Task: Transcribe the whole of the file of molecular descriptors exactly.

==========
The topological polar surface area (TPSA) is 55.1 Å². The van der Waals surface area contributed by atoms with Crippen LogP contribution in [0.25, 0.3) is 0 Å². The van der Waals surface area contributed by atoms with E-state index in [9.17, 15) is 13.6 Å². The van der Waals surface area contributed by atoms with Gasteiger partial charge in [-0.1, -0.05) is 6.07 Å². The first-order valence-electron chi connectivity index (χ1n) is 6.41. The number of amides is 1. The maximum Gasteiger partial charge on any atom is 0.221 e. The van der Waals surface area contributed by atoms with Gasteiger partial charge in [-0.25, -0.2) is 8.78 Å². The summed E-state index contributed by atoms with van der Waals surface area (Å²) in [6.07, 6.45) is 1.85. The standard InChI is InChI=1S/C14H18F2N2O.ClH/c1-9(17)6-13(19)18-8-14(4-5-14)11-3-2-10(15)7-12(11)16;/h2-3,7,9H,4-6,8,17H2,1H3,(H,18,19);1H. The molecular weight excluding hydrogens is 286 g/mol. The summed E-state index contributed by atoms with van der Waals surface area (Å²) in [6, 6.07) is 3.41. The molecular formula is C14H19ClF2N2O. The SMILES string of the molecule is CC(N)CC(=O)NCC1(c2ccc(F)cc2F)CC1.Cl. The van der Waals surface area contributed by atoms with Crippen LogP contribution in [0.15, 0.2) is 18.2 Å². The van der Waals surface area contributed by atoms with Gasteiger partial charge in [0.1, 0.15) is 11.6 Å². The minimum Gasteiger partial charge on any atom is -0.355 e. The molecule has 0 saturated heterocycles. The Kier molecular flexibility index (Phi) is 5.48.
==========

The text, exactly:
The topological polar surface area (TPSA) is 55.1 Å². The van der Waals surface area contributed by atoms with Crippen LogP contribution in [0.25, 0.3) is 0 Å². The van der Waals surface area contributed by atoms with E-state index in [9.17, 15) is 13.6 Å². The van der Waals surface area contributed by atoms with Gasteiger partial charge in [-0.1, -0.05) is 6.07 Å². The first-order valence-electron chi connectivity index (χ1n) is 6.41. The number of amides is 1. The maximum Gasteiger partial charge on any atom is 0.221 e. The van der Waals surface area contributed by atoms with Gasteiger partial charge in [-0.25, -0.2) is 8.78 Å². The summed E-state index contributed by atoms with van der Waals surface area (Å²) in [6.07, 6.45) is 1.85. The standard InChI is InChI=1S/C14H18F2N2O.ClH/c1-9(17)6-13(19)18-8-14(4-5-14)11-3-2-10(15)7-12(11)16;/h2-3,7,9H,4-6,8,17H2,1H3,(H,18,19);1H. The molecular weight excluding hydrogens is 286 g/mol. The summed E-state index contributed by atoms with van der Waals surface area (Å²) in [6, 6.07) is 3.41. The molecular formula is C14H19ClF2N2O. The SMILES string of the molecule is CC(N)CC(=O)NCC1(c2ccc(F)cc2F)CC1.Cl. The van der Waals surface area contributed by atoms with Crippen LogP contribution in [0.15, 0.2) is 18.2 Å². The van der Waals surface area contributed by atoms with Gasteiger partial charge in [0.1, 0.15) is 11.6 Å². The minimum Gasteiger partial charge on any atom is -0.355 e. The molecule has 0 saturated heterocycles. The Kier molecular flexibility index (Phi) is 5.48.